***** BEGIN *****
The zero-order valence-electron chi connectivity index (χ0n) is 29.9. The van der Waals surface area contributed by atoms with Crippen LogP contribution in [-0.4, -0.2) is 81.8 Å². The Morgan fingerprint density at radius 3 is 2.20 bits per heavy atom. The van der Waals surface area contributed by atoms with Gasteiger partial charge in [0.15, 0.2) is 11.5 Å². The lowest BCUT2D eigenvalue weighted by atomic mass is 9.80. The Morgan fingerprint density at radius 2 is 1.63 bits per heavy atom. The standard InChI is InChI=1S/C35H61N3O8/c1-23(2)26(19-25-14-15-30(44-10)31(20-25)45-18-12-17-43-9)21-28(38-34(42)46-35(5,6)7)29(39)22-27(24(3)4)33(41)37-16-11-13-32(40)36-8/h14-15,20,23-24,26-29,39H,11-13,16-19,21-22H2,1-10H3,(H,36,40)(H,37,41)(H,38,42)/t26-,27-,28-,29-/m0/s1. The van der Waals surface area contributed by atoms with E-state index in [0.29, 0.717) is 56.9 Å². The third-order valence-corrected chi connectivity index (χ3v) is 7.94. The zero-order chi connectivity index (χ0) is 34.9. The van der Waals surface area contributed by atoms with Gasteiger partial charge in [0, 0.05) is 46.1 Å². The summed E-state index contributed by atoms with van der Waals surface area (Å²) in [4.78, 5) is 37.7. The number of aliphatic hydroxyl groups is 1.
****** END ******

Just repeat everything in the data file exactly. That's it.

The zero-order valence-electron chi connectivity index (χ0n) is 29.9. The van der Waals surface area contributed by atoms with Crippen LogP contribution in [-0.4, -0.2) is 81.8 Å². The Morgan fingerprint density at radius 3 is 2.20 bits per heavy atom. The van der Waals surface area contributed by atoms with Gasteiger partial charge in [0.15, 0.2) is 11.5 Å². The lowest BCUT2D eigenvalue weighted by atomic mass is 9.80. The Morgan fingerprint density at radius 2 is 1.63 bits per heavy atom. The standard InChI is InChI=1S/C35H61N3O8/c1-23(2)26(19-25-14-15-30(44-10)31(20-25)45-18-12-17-43-9)21-28(38-34(42)46-35(5,6)7)29(39)22-27(24(3)4)33(41)37-16-11-13-32(40)36-8/h14-15,20,23-24,26-29,39H,11-13,16-19,21-22H2,1-10H3,(H,36,40)(H,37,41)(H,38,42)/t26-,27-,28-,29-/m0/s1. The van der Waals surface area contributed by atoms with E-state index in [0.29, 0.717) is 56.9 Å². The third-order valence-corrected chi connectivity index (χ3v) is 7.94. The zero-order chi connectivity index (χ0) is 34.9. The van der Waals surface area contributed by atoms with Gasteiger partial charge in [0, 0.05) is 46.1 Å². The summed E-state index contributed by atoms with van der Waals surface area (Å²) in [4.78, 5) is 37.7. The number of aliphatic hydroxyl groups is 1.